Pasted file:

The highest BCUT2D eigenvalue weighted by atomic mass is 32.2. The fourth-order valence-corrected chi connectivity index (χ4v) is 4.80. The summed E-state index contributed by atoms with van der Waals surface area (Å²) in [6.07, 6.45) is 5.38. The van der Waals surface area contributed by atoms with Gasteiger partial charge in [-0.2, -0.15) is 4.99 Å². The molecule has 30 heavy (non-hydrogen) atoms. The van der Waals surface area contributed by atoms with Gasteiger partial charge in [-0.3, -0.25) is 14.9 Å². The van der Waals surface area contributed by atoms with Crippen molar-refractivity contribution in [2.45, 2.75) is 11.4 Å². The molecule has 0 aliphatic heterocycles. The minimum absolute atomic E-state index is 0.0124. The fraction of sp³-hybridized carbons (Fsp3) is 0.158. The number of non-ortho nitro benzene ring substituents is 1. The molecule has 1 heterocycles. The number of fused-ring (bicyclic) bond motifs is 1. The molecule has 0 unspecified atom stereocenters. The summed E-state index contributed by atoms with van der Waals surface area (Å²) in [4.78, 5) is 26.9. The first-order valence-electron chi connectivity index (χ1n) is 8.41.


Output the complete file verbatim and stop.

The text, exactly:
The highest BCUT2D eigenvalue weighted by atomic mass is 32.2. The fourth-order valence-corrected chi connectivity index (χ4v) is 4.80. The summed E-state index contributed by atoms with van der Waals surface area (Å²) in [6.07, 6.45) is 5.38. The van der Waals surface area contributed by atoms with Gasteiger partial charge in [-0.2, -0.15) is 4.99 Å². The molecule has 30 heavy (non-hydrogen) atoms. The van der Waals surface area contributed by atoms with Gasteiger partial charge in [-0.3, -0.25) is 14.9 Å². The van der Waals surface area contributed by atoms with Crippen molar-refractivity contribution in [2.45, 2.75) is 11.4 Å². The molecule has 0 aliphatic heterocycles. The minimum absolute atomic E-state index is 0.0124. The fraction of sp³-hybridized carbons (Fsp3) is 0.158. The number of non-ortho nitro benzene ring substituents is 1. The molecule has 1 heterocycles. The number of fused-ring (bicyclic) bond motifs is 1. The molecule has 0 unspecified atom stereocenters. The summed E-state index contributed by atoms with van der Waals surface area (Å²) in [4.78, 5) is 26.9. The first-order valence-electron chi connectivity index (χ1n) is 8.41.